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Nelson Mandela and the Caricature of Margaret Thatcher

The only person as maligned as President Ronald Reagan over the last few days has of course been Prime Minister Margaret Thatcher, who joined Reagan in opposing economic sanctions against South Africa–because, you would be forced to conclude if you listened only to NPR and PBS, she, like Reagan, was some sort of morally obtuse throwback.

That was as completely untrue of Thatcher as it was of Reagan.  Here, one page of a letter she sent in 1985 to South African President P.W. Botha.  

Thatcher-to-Botha.pngAt the beginning of the letter–which is very much worth reading in its entirety–Mrs. Thatcher explains that she opposes sanctions because she believes they would prove counterproductive.  Here, as elsewhere in the letter, she all but demands that Botha pick up the pace of reform, and–note this well–urges Botha to release Nelson Mandela.

Far from being morally obtuse, Thatcher insisted on moral clarity–and toughness, and realistic, practical diplomacy.  She believed implicitly in human liberty–and worked incessantly to expand it.

(With thanks to my friend Kevin Lucey for directing me to this marvelous document.)

  1. Danny Alexander

    OT but in the same vein as the defense of freedom and the promotion of liberty…  I am sincerely hoping that Thatcher admirer Bibi Netanyahu takes advantage of the window of opportunity while the POTUS is attending Mandela’s funeral next week to strike Iran.

  2. Carsten Koenig

    Do we really wonder about these frauds of historical facts? The left and their intellectual rearguards in the universities are interested in social justice, gender justice and newly climate justice.

    To be just means – in its first meaning – to accept the facts. But even facts can not convince these left forces. They refuse any objectivity, especially in history, hence everything is created by the interpretation of compliant follower. The first charlatan Karl Marx was proud of his dialectical approach. His disciples still use it.

    Can we convince them?

  3. flownover

    It looks like a warmup for Palestinian suffrage and more sanctions against Israel. Did they mention Mandela’s views on that ? 

    They are going to milk this for awhile. First , it’s a diversion from Obamascare, then there’s the race card , and watch out it circle back to Israel in view of the new need for Iranian pleasantries ( oxymoronic  -Neda R.I.P. ) .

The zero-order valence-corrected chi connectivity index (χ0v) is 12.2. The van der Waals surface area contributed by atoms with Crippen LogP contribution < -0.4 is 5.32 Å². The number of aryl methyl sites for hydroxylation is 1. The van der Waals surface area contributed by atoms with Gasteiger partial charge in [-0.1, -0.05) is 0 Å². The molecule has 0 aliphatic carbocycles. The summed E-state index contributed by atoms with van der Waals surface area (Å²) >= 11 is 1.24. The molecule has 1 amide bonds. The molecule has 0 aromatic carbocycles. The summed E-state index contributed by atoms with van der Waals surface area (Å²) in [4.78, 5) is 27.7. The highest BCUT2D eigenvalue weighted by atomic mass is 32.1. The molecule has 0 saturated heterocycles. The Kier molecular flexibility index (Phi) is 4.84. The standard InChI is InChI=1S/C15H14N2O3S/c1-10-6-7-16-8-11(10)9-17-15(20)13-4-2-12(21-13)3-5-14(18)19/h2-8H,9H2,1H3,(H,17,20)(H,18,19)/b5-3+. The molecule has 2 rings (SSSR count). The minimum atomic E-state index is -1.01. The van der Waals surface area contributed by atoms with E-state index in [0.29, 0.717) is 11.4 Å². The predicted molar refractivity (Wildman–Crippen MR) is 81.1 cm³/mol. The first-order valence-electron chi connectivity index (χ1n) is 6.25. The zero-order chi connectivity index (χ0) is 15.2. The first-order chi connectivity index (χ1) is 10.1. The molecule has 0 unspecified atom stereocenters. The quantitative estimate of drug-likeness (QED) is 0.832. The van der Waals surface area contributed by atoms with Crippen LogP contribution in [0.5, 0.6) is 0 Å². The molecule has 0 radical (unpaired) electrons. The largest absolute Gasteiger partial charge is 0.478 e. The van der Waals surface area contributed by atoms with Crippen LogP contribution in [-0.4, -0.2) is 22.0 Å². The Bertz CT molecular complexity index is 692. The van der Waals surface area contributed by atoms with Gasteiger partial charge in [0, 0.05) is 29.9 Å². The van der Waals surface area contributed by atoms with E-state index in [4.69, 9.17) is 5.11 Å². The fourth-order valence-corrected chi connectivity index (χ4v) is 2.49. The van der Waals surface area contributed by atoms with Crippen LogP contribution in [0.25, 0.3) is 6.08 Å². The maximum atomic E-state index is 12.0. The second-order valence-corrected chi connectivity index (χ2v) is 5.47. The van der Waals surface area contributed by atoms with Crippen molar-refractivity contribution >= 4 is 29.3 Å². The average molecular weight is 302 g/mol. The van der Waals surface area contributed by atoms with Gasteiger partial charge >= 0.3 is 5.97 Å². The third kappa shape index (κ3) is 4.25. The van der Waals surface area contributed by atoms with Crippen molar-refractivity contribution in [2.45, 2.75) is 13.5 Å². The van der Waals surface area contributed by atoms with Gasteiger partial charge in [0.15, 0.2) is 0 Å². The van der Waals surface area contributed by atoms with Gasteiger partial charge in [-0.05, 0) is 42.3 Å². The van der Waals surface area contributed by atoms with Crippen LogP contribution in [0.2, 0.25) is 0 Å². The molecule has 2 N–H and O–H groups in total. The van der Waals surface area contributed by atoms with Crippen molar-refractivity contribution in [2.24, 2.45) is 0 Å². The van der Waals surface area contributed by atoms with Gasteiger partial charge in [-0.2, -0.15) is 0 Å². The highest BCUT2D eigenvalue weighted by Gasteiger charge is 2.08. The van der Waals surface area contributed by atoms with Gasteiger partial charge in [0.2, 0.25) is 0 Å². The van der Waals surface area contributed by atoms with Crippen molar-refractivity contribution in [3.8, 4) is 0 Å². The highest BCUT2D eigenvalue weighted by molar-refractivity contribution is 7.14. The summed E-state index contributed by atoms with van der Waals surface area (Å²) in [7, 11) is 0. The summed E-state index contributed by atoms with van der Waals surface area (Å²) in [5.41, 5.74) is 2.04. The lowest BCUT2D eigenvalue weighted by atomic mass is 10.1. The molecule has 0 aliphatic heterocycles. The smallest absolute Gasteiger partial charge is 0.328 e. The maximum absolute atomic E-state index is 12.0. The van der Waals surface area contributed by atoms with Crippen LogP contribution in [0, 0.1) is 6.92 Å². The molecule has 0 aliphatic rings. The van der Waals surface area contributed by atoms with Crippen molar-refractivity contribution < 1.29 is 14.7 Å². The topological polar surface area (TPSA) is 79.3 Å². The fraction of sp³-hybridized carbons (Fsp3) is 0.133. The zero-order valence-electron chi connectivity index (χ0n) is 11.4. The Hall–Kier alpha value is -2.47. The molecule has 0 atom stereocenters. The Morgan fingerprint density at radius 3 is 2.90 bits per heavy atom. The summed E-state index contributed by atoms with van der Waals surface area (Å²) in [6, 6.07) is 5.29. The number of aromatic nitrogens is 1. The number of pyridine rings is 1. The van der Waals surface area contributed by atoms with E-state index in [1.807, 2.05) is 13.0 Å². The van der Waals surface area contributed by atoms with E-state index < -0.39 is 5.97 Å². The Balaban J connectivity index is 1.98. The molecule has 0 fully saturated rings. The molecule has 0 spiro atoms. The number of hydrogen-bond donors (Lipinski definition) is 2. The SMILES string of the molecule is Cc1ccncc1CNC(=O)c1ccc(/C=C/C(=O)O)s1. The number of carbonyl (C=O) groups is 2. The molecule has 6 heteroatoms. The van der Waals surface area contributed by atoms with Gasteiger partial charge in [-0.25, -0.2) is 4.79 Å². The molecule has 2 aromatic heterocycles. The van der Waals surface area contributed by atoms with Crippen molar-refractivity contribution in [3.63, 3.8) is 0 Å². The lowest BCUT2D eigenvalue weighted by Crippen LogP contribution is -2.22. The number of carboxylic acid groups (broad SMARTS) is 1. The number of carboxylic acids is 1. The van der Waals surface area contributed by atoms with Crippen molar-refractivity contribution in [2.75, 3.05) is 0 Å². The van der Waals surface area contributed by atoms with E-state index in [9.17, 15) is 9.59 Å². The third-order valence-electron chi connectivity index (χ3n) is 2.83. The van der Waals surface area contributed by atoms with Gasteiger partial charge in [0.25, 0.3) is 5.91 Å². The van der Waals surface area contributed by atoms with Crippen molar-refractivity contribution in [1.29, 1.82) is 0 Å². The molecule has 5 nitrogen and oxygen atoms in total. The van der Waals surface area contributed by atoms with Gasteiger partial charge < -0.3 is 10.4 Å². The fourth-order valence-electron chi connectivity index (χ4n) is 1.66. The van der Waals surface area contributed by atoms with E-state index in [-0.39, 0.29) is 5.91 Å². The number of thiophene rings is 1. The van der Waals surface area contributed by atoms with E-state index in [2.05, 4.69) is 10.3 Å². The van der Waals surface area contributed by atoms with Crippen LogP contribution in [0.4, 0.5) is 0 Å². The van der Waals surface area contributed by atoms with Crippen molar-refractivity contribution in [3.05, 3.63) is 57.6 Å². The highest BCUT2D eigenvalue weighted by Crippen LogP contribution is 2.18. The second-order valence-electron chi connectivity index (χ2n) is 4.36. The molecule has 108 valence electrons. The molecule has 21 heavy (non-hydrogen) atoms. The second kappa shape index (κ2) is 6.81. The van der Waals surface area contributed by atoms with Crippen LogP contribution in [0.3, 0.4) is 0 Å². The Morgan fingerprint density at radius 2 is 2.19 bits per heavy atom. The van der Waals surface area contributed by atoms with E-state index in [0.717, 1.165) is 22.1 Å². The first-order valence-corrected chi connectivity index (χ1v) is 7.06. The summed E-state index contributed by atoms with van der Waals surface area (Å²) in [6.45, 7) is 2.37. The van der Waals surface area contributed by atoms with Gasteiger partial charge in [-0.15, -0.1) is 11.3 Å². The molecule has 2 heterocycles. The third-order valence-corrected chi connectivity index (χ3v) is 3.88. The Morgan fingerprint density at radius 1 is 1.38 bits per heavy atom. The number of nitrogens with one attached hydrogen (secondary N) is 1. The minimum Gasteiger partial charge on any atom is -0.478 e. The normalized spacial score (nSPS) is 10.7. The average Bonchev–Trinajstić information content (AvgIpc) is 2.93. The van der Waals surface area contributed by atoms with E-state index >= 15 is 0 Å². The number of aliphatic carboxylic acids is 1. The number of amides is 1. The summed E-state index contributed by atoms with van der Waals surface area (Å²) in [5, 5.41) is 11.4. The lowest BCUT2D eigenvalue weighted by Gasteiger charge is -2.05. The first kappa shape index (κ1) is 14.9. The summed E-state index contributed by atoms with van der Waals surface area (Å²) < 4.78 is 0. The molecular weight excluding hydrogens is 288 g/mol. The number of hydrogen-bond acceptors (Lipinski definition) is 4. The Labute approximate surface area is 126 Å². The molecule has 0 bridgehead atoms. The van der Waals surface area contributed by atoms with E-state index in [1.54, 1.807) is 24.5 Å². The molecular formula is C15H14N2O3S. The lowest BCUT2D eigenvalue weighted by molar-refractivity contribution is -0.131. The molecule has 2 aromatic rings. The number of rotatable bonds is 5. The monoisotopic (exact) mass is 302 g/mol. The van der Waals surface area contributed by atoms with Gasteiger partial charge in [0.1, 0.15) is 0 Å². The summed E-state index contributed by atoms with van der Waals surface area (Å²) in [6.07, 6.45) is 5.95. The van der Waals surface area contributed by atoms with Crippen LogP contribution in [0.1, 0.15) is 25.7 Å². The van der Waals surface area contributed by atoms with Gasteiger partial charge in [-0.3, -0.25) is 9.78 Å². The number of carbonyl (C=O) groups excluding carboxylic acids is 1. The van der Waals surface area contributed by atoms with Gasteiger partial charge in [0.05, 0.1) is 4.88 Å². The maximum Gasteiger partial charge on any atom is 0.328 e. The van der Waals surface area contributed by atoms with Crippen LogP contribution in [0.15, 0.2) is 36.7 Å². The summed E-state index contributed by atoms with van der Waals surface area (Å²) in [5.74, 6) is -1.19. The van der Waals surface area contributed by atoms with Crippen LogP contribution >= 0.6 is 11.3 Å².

4. dash
    Kay of MT: http://www.gingrichproductions.com/2013/12/what-would-you-have-done-nelson-mandela-and-american-conservatives/

    Excellent article by Newt Gingrich. · 1 hour ago

    When Newt’ s good, he’s very good.

  5. drlorentz

    I read the letter carefully. One possible interpretation that casts Mrs.Thatcher in a less sympathetic light is that she was advocating changes in South African policies expressly for the purpose of avoiding imposition of sanctions. The impetus for releasing Mr Mandela is political, not humanitarian. In short, she wants him released to silence critics.

    I agree with her that sanctions were likely counterproductive by damaging to those they were intended to help. In that sense, political considerations are valid. Still, hers was a strictly pragmatic, realpolitik approach.

  6. Kay of MT
    drlorentz: I read the letter carefully. One possible interpretation that casts Mrs.Thatcher in a less sympathetic light is that she was advocating changes in South African policies expressly for the purpose of avoiding imposition of sanctions. The impetus for releasing Mr Mandela is political, not humanitarian. In short, she wants him released to silence critics.

    I agree with her that sanctions were likely counterproductive by damaging to those they were intended to help. In that sense, political considerations are valid. Still, hers was a strictly pragmatic, realpolitik approach. · in 1 minute

    Placing sanctions on South Africa, would have put thousands upon thousands of miners out of work, virtually all of them Black. The Whites, who were in power, weren’t the ones who would go hungry or be really hurt, it was the workers. And I think she knew Mandela would pull his people together and keep them from rioting. Thatcher was a brilliant woman, and in hindsight, what she advised was precisely right.

  7. Kay of MT
    dash

    Kay of MT: http://www.gingrichproductions.com/2013/12/what-would-you-have-done-nelson-mandela-and-american-conservatives/

    Excellent article by Newt Gingrich. · 1 hour ago

    When Newt’ s good, he’s very good. · 1 hour ago

    And unfortunately, when he was bad, he was very bad. Intellectually and patriotically, I think he would make the best president ever, but lord, does he have baggage!

  8. David Williamson

    He probably would not have left Mr Obama off the hook, and he would have made a fool out of Ms Crowley.